4. Transfer of Dummy Data

The description now turns to the transfer of dummy data in steps S53 to S55 and S56 to S58 of FIG. 11, with reference to FIGS. 19A to 19E and 20A to 20E.

FIGS. 19A to 19E are illustrative of pointer control of the packet buffer 40 during the reading of data from the device 100 to the personal computer 2 (during the transmission of data transfer control system 10 data).

In FIGS. 19A to 19E, a pointer ATXP1 (a first pointer) is a pointer for writing transfer data from the BUS2 (the device 100, ATA/ATAPI) to the packet buffer 40, which is updated every time transfer data is written from the BUS2. Similarly, a pointer LTXP2 (a second pointer) is a pointer for reading out transfer data from the packet buffer 40 to the BUS1 (the personal computer 2, IEEE 1394), which is updated every time transfer data is read out to the BUS1. The updating of these pointers is done by the pointer management section 39.

As shown in FIG. 19A, every time transfer data from the BUS2 is written by the interface circuit 30 to the packet buffer 40, the pointer ATXP1 is updated and the position it indicates moves downward (in the direction in which data accumulates). The pointer ATXP1 is managed by a ring buffer method. Thus, when the pointer ATXP1 reaches a lower boundary BD2 of the store area, ATXP1 returns to an upper boundary BD1 of the store area (forms a ring), as shown in FIG. 19B.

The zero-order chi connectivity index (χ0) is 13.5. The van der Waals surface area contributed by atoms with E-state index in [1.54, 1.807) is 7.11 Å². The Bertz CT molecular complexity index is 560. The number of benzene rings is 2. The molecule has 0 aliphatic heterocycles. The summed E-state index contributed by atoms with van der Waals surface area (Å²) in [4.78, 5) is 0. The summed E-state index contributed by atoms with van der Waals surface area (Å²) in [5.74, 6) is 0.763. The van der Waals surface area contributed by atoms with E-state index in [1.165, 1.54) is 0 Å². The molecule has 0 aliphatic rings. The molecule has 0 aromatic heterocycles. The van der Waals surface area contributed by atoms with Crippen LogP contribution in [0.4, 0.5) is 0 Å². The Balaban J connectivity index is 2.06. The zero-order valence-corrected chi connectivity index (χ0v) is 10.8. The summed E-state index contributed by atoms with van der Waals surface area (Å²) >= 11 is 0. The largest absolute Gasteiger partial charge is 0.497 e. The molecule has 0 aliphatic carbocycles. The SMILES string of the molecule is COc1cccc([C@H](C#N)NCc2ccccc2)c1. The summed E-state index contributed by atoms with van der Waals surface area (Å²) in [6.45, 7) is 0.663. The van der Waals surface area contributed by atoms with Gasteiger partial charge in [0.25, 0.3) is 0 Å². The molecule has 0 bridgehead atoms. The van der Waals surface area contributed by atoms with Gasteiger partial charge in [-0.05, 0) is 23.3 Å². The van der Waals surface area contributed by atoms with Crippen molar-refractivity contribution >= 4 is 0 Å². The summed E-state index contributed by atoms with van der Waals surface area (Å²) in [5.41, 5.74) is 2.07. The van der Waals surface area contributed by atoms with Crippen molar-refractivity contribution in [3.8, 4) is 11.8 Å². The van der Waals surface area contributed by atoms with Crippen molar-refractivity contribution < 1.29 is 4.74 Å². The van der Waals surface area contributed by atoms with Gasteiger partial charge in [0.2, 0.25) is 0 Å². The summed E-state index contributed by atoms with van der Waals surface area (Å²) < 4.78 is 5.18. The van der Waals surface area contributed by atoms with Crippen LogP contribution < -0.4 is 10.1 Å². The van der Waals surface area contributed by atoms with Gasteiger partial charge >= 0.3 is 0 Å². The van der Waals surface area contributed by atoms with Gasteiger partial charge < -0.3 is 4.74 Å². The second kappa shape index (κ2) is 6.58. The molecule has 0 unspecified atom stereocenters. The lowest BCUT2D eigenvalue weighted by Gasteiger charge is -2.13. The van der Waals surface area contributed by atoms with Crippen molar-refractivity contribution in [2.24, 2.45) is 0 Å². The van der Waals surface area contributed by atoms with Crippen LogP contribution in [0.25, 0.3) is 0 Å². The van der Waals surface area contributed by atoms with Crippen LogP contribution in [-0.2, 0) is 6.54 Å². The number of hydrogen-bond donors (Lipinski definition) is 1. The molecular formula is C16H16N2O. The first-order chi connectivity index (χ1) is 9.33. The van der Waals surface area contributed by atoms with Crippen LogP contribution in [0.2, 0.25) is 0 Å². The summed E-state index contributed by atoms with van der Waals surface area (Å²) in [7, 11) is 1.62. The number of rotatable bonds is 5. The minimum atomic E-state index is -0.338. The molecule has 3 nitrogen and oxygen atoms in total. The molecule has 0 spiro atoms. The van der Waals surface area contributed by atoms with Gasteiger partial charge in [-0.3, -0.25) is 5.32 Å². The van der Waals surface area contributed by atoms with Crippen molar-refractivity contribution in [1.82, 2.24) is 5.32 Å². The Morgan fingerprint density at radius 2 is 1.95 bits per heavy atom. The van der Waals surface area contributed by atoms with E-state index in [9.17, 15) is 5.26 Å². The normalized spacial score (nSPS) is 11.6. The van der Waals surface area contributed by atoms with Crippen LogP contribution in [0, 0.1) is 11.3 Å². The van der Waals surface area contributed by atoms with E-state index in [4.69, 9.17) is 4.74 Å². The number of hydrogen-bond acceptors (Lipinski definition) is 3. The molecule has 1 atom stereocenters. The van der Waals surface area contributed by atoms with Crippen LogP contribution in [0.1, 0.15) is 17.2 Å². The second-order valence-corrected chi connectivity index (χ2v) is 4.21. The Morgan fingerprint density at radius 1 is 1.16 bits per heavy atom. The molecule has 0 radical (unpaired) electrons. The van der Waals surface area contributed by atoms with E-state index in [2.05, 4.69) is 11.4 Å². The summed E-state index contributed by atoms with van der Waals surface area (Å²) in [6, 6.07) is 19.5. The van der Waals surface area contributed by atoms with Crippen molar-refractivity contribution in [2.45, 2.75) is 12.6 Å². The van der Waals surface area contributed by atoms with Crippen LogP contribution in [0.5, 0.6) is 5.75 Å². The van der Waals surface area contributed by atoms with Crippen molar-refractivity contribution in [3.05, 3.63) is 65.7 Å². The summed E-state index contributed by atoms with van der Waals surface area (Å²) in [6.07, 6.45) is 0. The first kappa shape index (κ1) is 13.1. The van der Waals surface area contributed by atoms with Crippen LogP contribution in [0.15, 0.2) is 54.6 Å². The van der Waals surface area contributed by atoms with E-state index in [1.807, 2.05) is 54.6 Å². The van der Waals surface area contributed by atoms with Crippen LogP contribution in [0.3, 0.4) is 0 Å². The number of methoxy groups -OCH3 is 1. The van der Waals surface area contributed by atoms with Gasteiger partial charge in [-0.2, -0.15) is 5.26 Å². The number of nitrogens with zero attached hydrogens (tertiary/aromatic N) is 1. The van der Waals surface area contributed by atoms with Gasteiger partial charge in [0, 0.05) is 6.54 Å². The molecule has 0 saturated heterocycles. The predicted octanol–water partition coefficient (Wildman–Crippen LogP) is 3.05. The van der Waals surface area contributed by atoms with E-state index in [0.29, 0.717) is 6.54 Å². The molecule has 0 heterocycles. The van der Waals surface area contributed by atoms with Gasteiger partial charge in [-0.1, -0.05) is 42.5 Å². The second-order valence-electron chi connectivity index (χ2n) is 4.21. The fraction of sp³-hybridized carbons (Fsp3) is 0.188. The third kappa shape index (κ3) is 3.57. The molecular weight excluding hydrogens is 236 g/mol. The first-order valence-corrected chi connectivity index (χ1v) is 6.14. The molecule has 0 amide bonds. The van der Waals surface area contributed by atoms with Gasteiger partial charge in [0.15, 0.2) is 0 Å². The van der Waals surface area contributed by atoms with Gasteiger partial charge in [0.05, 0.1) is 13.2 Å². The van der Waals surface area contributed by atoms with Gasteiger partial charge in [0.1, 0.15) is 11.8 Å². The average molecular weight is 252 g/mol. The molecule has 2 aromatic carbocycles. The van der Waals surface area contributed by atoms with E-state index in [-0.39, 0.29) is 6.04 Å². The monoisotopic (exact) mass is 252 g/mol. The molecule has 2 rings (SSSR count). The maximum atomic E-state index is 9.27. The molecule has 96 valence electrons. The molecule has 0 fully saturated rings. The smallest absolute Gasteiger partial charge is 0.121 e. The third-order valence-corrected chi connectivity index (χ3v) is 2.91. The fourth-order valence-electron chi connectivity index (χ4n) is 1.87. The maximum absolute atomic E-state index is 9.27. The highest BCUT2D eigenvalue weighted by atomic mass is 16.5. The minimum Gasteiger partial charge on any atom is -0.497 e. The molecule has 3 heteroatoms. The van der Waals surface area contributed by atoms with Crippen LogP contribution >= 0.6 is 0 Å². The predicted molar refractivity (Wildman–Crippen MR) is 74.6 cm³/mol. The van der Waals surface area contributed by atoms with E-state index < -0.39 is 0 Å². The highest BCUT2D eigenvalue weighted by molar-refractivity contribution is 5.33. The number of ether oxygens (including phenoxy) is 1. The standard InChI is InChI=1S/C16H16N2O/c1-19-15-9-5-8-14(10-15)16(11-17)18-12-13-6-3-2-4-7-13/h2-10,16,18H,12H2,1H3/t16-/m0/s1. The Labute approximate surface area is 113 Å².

When it is determined that ATXP1=LTXP2 (step S54 of FIG. 11), data has accumulated in the entire store area of the packet buffer 40, as shown in FIG. 19C. Note that the shaded portions of FIGS. 19A to 19E denote accumulated data.

When that happens with this embodiment, the same value as LTXP2 is re-written to the LTXP2 pointer register, as shown in FIG. 19D (step S55 of FIG. 11). This performs a dummy update of the pointer LTXP2, giving a similar result as the read-out of all the accumulated data in the store area. The pointer ATXP1 is subsequently updated as shown in FIG. 19E and the transfer data is written from the BUS2 to the store area from which a pseudo read-out has been performed. The pointer control of FIGS. 19A to 19E is repeated until the DMA transfer is complete (step S53 of FIG. 11), to transfer dummy data with respect to the BUS2.

This embodiment configured as described above succeeds in implementing dummy data transfer by performing dummy updates of LTXP2 (the second pointer) in such a manner that LTXP2 is not surpassed by the ATXP1 (the first pointer) that is updated every time transfer data from the BUS2 is written.

FIGS. 20A to 20E are illustrative of pointer control of the packet buffer 40 during the writing of data by the personal computer 2 to the device 100 (during the reception of data transfer control system 10 data).

In FIGS. 20A to 20E, a pointer ARXP3 (a third pointer) is a pointer for reading out transfer data from the packet buffer 40 to the BUS2, which is updated every time transfer data is read out to the BUS2. Similarly, a pointer LRXP4 (a fourth pointer) is a pointer for writing transfer data from the BUS1 to the packet buffer 40, which is updated every time transfer data is written from the BUS1. The updating of these pointers is done by the pointer management section 39.

As shown in FIG. 20A, every time transfer data is read out from the packet buffer 40 to the BUS2, the pointer ARXP3 is updated and the position it indicates moves downward. The pointer ARXP3 is managed by a ring buffer method. Thus, when the pointer ATXP3 reaches the lower boundary BD2 of the store area, ATXP3 returns to the upper boundary BD1, as shown in FIG. 20B.